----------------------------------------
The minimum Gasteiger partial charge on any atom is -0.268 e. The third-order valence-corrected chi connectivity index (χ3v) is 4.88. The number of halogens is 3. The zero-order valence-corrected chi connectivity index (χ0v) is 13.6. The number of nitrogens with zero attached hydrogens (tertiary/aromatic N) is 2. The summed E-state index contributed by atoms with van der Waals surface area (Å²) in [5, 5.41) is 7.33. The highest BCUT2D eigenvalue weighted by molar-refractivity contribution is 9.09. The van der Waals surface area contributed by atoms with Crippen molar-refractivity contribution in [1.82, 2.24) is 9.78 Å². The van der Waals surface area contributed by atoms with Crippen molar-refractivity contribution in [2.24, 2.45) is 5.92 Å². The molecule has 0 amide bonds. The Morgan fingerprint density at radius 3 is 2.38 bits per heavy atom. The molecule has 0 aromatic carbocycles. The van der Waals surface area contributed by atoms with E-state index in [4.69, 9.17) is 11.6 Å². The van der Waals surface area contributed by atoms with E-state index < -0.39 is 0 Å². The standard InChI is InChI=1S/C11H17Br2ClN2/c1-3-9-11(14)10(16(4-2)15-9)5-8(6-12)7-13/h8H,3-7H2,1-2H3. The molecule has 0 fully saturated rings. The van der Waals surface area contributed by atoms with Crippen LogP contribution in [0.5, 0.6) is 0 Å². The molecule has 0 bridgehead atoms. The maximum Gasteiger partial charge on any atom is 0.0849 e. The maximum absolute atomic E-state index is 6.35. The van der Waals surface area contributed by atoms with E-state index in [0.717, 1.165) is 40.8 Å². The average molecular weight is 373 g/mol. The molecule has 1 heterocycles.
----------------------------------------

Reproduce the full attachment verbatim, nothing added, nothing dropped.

The minimum Gasteiger partial charge on any atom is -0.268 e. The third-order valence-corrected chi connectivity index (χ3v) is 4.88. The number of halogens is 3. The zero-order valence-corrected chi connectivity index (χ0v) is 13.6. The number of nitrogens with zero attached hydrogens (tertiary/aromatic N) is 2. The summed E-state index contributed by atoms with van der Waals surface area (Å²) in [5, 5.41) is 7.33. The highest BCUT2D eigenvalue weighted by molar-refractivity contribution is 9.09. The van der Waals surface area contributed by atoms with Crippen molar-refractivity contribution in [1.82, 2.24) is 9.78 Å². The van der Waals surface area contributed by atoms with Crippen molar-refractivity contribution in [2.24, 2.45) is 5.92 Å². The molecule has 0 amide bonds. The Morgan fingerprint density at radius 3 is 2.38 bits per heavy atom. The molecule has 0 aromatic carbocycles. The van der Waals surface area contributed by atoms with E-state index in [4.69, 9.17) is 11.6 Å². The van der Waals surface area contributed by atoms with E-state index < -0.39 is 0 Å². The standard InChI is InChI=1S/C11H17Br2ClN2/c1-3-9-11(14)10(16(4-2)15-9)5-8(6-12)7-13/h8H,3-7H2,1-2H3. The molecule has 0 fully saturated rings. The van der Waals surface area contributed by atoms with Crippen LogP contribution in [0.5, 0.6) is 0 Å². The molecule has 0 bridgehead atoms. The maximum Gasteiger partial charge on any atom is 0.0849 e. The maximum absolute atomic E-state index is 6.35. The van der Waals surface area contributed by atoms with E-state index in [0.717, 1.165) is 40.8 Å². The average molecular weight is 373 g/mol. The molecule has 1 heterocycles.